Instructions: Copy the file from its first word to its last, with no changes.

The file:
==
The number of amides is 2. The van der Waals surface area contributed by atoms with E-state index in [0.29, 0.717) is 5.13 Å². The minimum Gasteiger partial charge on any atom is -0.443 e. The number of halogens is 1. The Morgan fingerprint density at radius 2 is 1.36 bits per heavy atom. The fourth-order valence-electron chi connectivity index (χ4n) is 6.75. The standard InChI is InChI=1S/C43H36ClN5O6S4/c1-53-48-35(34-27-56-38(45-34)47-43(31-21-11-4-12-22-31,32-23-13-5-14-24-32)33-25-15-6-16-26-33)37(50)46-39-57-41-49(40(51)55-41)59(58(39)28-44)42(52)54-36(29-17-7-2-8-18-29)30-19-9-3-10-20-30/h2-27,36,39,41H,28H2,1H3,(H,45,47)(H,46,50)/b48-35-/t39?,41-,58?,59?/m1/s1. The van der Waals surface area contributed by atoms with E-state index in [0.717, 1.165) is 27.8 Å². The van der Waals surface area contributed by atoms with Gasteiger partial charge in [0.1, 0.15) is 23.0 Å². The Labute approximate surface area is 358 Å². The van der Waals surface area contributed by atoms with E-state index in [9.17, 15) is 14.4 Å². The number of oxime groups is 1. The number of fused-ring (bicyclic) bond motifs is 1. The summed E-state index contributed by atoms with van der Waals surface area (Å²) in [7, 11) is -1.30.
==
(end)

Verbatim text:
The number of amides is 2. The van der Waals surface area contributed by atoms with E-state index in [0.29, 0.717) is 5.13 Å². The minimum Gasteiger partial charge on any atom is -0.443 e. The number of halogens is 1. The Morgan fingerprint density at radius 2 is 1.36 bits per heavy atom. The fourth-order valence-electron chi connectivity index (χ4n) is 6.75. The standard InChI is InChI=1S/C43H36ClN5O6S4/c1-53-48-35(34-27-56-38(45-34)47-43(31-21-11-4-12-22-31,32-23-13-5-14-24-32)33-25-15-6-16-26-33)37(50)46-39-57-41-49(40(51)55-41)59(58(39)28-44)42(52)54-36(29-17-7-2-8-18-29)30-19-9-3-10-20-30/h2-27,36,39,41H,28H2,1H3,(H,45,47)(H,46,50)/b48-35-/t39?,41-,58?,59?/m1/s1. The van der Waals surface area contributed by atoms with E-state index in [0.717, 1.165) is 27.8 Å². The van der Waals surface area contributed by atoms with Gasteiger partial charge in [0.1, 0.15) is 23.0 Å². The Labute approximate surface area is 358 Å². The van der Waals surface area contributed by atoms with E-state index in [9.17, 15) is 14.4 Å². The number of oxime groups is 1. The number of fused-ring (bicyclic) bond motifs is 1. The summed E-state index contributed by atoms with van der Waals surface area (Å²) in [7, 11) is -1.30.